Discussion Series: Economics view of tipping points

Discussion Series: Economics view of tipping points

Discussion Series:

Economics view of tipping points

Location: Virtual
Date: 28 November 15:00 – 16:30 CET
Register: https://economics-view-of-tipping-points.confetti.events/ 

Join AIMES, Earth Commission, Future Earth and WCRP for the webinar series that aims to advance the knowledge about tipping elements, irreversibility, and abrupt changes in the Earth system. We discussed how to incorporate tipping points into cost-benefit analysis and economic projections.

Presentations

Moderated by Thomas Lontzek (RWTH Aachen University)

Speaker Information:

Anne-Sophie Crépin, Beijer Institute at the Royal Swedish Academy of Sciences
Anne-Sophie Crépin is a principal researcher at the Stockholm Resilience Center. Her research focuses on the interplay between economic incentives, ecosystem regime shifts, policy and human behaviour. Crépin is member of the Strategic Advisory Committee at the Stockholm Resilience Centre, representing the Beijer Institute of Ecological Economics. She also supervises students and teaches within the module Challenges of Environmental Decision-making within the SRC’s Master’s programme, Social-Ecological Resilience for Sustainable Development. Her research links scientific theories about the Anthropocene, regime shifts and economic dynamics and aims to answer mainly two broad questions:
1. In what way does the interplay between ecosystems and socioeconomic dynamics influence the risk of abrupt changes which could lower human well-being?
2. How can society deal with this risk in a way that sustains long term human well-being?
A substantial part of her work is based on small theoretical dynamic models that combine relevant economic factors with complex ecosystem dynamics. Recent publications also include more empirical studies and behavioural experiments.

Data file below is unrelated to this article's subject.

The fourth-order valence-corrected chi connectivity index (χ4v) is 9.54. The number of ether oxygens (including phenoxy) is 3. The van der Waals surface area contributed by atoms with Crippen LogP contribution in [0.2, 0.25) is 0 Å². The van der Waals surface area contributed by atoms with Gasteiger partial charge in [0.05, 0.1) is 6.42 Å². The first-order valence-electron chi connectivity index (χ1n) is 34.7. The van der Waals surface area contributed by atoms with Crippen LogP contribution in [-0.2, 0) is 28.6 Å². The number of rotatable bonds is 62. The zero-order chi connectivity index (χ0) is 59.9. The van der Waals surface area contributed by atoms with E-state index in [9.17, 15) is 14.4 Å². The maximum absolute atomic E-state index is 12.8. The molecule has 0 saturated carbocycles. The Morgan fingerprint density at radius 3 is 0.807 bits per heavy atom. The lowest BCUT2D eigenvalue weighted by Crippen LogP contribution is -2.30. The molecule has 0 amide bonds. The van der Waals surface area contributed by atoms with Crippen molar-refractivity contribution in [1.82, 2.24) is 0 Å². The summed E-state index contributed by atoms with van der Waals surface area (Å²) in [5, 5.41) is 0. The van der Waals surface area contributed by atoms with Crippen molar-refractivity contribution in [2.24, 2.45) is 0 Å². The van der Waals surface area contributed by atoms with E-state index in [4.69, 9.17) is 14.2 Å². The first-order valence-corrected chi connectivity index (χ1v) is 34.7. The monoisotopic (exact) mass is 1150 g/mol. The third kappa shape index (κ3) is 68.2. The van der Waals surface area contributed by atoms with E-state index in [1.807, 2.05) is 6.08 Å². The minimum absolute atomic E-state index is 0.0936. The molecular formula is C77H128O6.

Simon Dietz, London School of Economics
Simon Dietz is an environmental economist with particular interests in climate change and sustainability. He has published research on a wide range of issues and works with governments, businesses and NGOs on topics of shared interest, such as carbon pricing, institutional investment, and insurance. Simon is based at the London School of Economics and Political Science (LSE), where he is Professor of Environmental Policy in the Grantham Research Institute on Climate Change and the Environment, and the Department of Geography and Environment. He is also Research Director of the Transition Pathway Initiative Global Climate Transition Centre, co-editor of the Journal of the Association of Environmental and Resource Economists, a member of the Council of the European Association of Environmental and Resource Economists, a CESifo Research Network Fellow, a Food System Economics Commissioner, and a Fellow of the Royal Society of Arts.

Discussion Series: Methane – possible tipping points or surprises

Discussion Series: Methane – possible tipping points or surprises

Discussion Series:

Methane – possible tipping points or surprises

Location: Virtual
Date: 7 November 15:30 – 17:00 CET
Register: https://methane-possible-tipping-points-or-surprises.confetti.events/

Join AIMES, Earth Commission, Future Earth and WCRP for the webinar series that aims to advance the knowledge about tipping elements, irreversibility, and abrupt changes in the Earth system. We discussed why is methane rising, how are sources and sinks changing, what is the risk from hydrates?

Presentations

Moderated by Gabrielle Dreyfus (Institute for Governance & Sustainable Development)

Speaker Information:

Prof. Euan Nisbet, Royal Holloway University of London
Euan Nisbet is Emeritus Professor (Earth Sciences), at the Department of Earth Sciences at the Royal Holloway Uinversity of London. His research into Modern and Glacial Atmospheres has mainly focussed on Methane in the modern air, including the role of methane in Arctic climate change, methane hydrates and their role in global warming, and the task of assessing present day atmospheric methane burden. Current work includes major projects on Arctic and Tropical Atmospheric Methane budgets. Nisbet leads MOYA: the global methane budget. This is a UK NERC ‘Highlight’ consortium with 14 partner institutions that studies methane across the planet, with aircraft and ground field campaigns in African and South America, as well as monitoring greenhouse gases at a number of stations from the Arctic to the Antarctic and on a ship travelling from north to south in the Atlantic.